I have a number of younger trans folk on my friends list. And some of them are righteous in their indignation about the increasing number of people, some trans and others not, that are being called out as they attempt to use the bathroom of their choice. I’ve responded and, in some cases, been shouted down by young trans people.
I know many young trans folk, like all young people, know better than their “elders.” But I’m trying to make a point that could be important, if not lifesaving.
Back during the Vietnam war, we initially forgot the lessons of WWII and Korea and officers proudly wore the insignia of their rank. Enemy snipers quickly realized that those flashes of gold and silver on helmets meant a high-value target and we lost far too many officers. When I entered that war, I was advised to remove my rank before venturing into combat. Only much later did the military hierarchy begin issuing “camo” rank indicators, which are now standard.
If you want to challenge the gender binary, then have at it. Just make sure to carry ID that will back up your claim to the bathroom of your choosing. If you don’t have such ID, then make arrangements for a responsible friend to be ready to bail you out quickly if you are accosted and arrested. Unless, of course, you want to make some “points” by spending the night in jail with a possibly unfriendly jail populace.
Further, particularly in the crazy south, be aware that your accuser may just be carrying a gun and could resort to using it if you resist leaving the bathroom he (most probably a he) thinks you do not belong in. Don’t actively resist.
Just saying, that’s all.
In 2006, my world seemed to be approaching normality. I was back in my doctoral program, had found a wonderful supportive Catholic nun, and was awarded the honor of Vagina Warrior by the Feminists for Progress. And just prior to my 61st birthday in December of 2006, I flew to Thailand and finally had gender confirmation surgery. Then the darkness of being swallowed by my doctoral research overwhelmed me. I dropped out of my activism for GLBT rights to make time for the long hours completing the dissertation. Finally, in December 2009, I was hooded and left school with a new Ph.D. in search of a job with which to pay back my student loans with enough left over, I hoped, to allow me to pay off the remaining credit cards I had used to pay for my transition.
But something, a lot of things really, happened in the real world while I was gone. Bay Area Inclusion, a GLBT support organization I helped found in Mobile, folded its tent and went away. A new breed of trans-activists arrived on the scene and began to change my simple gender binary world. I first realized this when I saw that a “Q” had been added to the end of GLBT, the Q standing for Queer. Although the label queer had been in vogue way back in the ‘50s as a derogatory term for gay males, I learned it now stood for anyone who felt they did not fit into the neat boxes of male/female or straight/gay-lesbian. Then an “I” was added for intersex individuals as they too wanted to differentiate themselves from the run-of-the-mill gays/lesbians/trans/queer people. And I was OK with that. I could understand their point because their physiology just was different from that of most people.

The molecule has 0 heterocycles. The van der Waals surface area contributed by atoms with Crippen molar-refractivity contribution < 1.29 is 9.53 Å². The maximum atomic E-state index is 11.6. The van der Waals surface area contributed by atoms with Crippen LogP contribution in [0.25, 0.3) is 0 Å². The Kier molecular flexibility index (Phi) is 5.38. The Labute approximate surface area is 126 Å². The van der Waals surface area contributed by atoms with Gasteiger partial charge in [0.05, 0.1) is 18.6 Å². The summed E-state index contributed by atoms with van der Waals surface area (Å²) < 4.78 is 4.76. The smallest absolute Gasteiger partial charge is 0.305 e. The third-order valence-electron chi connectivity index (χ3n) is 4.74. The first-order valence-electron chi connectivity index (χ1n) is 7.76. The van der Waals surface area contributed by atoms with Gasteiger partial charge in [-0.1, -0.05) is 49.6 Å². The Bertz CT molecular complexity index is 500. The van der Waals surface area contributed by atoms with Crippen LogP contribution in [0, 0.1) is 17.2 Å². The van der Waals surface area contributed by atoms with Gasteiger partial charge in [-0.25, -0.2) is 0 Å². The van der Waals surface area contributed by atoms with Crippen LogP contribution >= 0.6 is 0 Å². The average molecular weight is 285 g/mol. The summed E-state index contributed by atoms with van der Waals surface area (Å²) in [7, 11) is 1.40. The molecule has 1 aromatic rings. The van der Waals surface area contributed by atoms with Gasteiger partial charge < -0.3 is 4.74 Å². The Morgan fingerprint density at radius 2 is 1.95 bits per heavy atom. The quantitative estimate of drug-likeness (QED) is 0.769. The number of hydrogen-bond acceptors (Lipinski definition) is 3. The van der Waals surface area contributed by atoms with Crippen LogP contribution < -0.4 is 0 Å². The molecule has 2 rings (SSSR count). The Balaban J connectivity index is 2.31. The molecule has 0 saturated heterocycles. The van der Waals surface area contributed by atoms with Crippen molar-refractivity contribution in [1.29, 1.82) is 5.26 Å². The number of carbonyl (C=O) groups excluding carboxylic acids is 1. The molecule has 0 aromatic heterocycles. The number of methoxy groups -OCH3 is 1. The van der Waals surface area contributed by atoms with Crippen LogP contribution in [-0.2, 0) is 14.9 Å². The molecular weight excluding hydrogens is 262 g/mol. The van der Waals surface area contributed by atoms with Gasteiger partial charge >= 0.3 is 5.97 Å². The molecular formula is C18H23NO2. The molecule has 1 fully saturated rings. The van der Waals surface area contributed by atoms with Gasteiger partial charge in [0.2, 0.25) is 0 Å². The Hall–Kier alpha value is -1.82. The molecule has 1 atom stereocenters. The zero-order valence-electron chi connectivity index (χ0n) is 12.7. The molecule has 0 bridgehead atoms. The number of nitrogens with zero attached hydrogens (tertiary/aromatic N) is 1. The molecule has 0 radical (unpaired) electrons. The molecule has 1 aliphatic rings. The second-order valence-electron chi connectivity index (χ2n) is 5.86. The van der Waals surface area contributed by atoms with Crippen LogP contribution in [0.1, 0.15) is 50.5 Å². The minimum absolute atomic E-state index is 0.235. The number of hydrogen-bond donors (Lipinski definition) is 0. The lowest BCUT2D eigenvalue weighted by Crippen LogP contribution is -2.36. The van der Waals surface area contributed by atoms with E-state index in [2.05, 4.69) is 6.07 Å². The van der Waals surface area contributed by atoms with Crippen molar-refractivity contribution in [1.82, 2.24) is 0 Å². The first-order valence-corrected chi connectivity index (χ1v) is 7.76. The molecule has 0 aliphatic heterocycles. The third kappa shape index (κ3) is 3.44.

But then the alphabet soup of letters was added making the LGBT tag almost meaningless, at least to me.
5 Ways to Support a Trans Person Experiencing Body Dysphoria (here)
This article popped up on my Facebook feed this morning, so I clicked and read. I had two thoughts when I finished my forced reading – not far into it I had the distinct feeling that some aspiring trans activist was clawing for something “trans” to write to come up with this fluff. All the things “they” suggested were common sense things an empathetic person would do for any friend struggling with an issue. The only difference was that the writer forced the overlay of trans onto the piece probably thinking the #trans keyword would help “their” marketing.
You may have noticed my use of air quotes around the non-gendered ‘they’ and ‘their.’ I did that because the writer, who is evidently a trans man, chose to make the article about gender-neutral body dysphoria instead of gender dysphoria. This even though ‘he’ chooses traditional masculine pronouns.
As you probably know by now, gender dysphoria is the extreme discomfort many trans people experience with the sex/gender they were assigned at birth, such assignment usually based upon the appearance of their external genitalia. This discomfort I know very well, having suffered with it for most of my life. I have always had a strong feeling that my body was not in alignment with my gender identity. I may have been assigned male at birth, but I finally found a way to correct that miss-alignment. With the help of hormone therapy and gender confirmation surgery, I crossed over from blue to pink.
But today many young (primarily) people in the trans collage are intent on doing away with the classical gender binary. Instead of being a trans man or trans woman, they choose to self-identify as gender queer, gender neutral (neutrois), non-binary, agender, polygender, androgyne, gender questioning, genderfluid, demigender, genderf#ck, and on and on and on. I can’t begin to keep up with the ever-growing list of nonbinary identities but you can read more about them here.
11 Times Gender Norms Got The Middle Finger in 2015 (here)
I am confused, very confused. And I think a lot of other people are too. And confused people always say No, such as they did to HERO in Houston.
See on Scoop.it – statistics, linear programming, instructional design
Thanks! Appreciate the feedback on my post on connectivism and peer review: http://t.co/0tFlXO33uB #connectivism
Dawn Wright‘s insight:
I’m interested to read this nexus of connectivism and peer review, something I studied as part of my dissertation.
See on cain.blogspot.fr